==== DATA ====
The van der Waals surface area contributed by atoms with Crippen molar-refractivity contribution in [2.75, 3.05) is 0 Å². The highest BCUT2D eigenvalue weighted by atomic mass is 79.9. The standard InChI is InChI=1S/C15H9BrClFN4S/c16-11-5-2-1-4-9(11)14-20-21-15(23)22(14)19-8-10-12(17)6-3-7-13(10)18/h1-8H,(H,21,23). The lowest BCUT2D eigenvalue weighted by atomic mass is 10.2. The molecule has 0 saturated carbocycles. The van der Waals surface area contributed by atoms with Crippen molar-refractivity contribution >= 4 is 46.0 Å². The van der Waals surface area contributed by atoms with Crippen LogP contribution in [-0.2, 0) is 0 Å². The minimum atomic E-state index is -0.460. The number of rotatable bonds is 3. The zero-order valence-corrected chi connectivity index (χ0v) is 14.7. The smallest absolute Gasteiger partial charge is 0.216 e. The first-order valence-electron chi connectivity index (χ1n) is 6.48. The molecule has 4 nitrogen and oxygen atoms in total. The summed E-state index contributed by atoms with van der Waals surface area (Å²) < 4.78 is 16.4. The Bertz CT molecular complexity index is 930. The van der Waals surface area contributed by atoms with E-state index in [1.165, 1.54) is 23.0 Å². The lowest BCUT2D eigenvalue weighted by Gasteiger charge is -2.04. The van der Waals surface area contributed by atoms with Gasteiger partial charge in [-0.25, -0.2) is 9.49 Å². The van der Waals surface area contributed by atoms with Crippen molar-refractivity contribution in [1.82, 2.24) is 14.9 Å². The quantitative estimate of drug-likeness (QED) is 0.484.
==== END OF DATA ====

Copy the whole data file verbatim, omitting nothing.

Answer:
The van der Waals surface area contributed by atoms with Crippen molar-refractivity contribution in [2.75, 3.05) is 0 Å². The highest BCUT2D eigenvalue weighted by atomic mass is 79.9. The standard InChI is InChI=1S/C15H9BrClFN4S/c16-11-5-2-1-4-9(11)14-20-21-15(23)22(14)19-8-10-12(17)6-3-7-13(10)18/h1-8H,(H,21,23). The lowest BCUT2D eigenvalue weighted by atomic mass is 10.2. The molecule has 0 saturated carbocycles. The van der Waals surface area contributed by atoms with Crippen molar-refractivity contribution >= 4 is 46.0 Å². The van der Waals surface area contributed by atoms with Crippen LogP contribution in [-0.2, 0) is 0 Å². The minimum atomic E-state index is -0.460. The number of rotatable bonds is 3. The zero-order valence-corrected chi connectivity index (χ0v) is 14.7. The smallest absolute Gasteiger partial charge is 0.216 e. The first-order valence-electron chi connectivity index (χ1n) is 6.48. The molecule has 4 nitrogen and oxygen atoms in total. The summed E-state index contributed by atoms with van der Waals surface area (Å²) < 4.78 is 16.4. The Bertz CT molecular complexity index is 930. The van der Waals surface area contributed by atoms with E-state index in [1.165, 1.54) is 23.0 Å². The lowest BCUT2D eigenvalue weighted by Gasteiger charge is -2.04. The van der Waals surface area contributed by atoms with Gasteiger partial charge in [-0.25, -0.2) is 9.49 Å². The van der Waals surface area contributed by atoms with Crippen molar-refractivity contribution in [1.82, 2.24) is 14.9 Å². The quantitative estimate of drug-likeness (QED) is 0.484.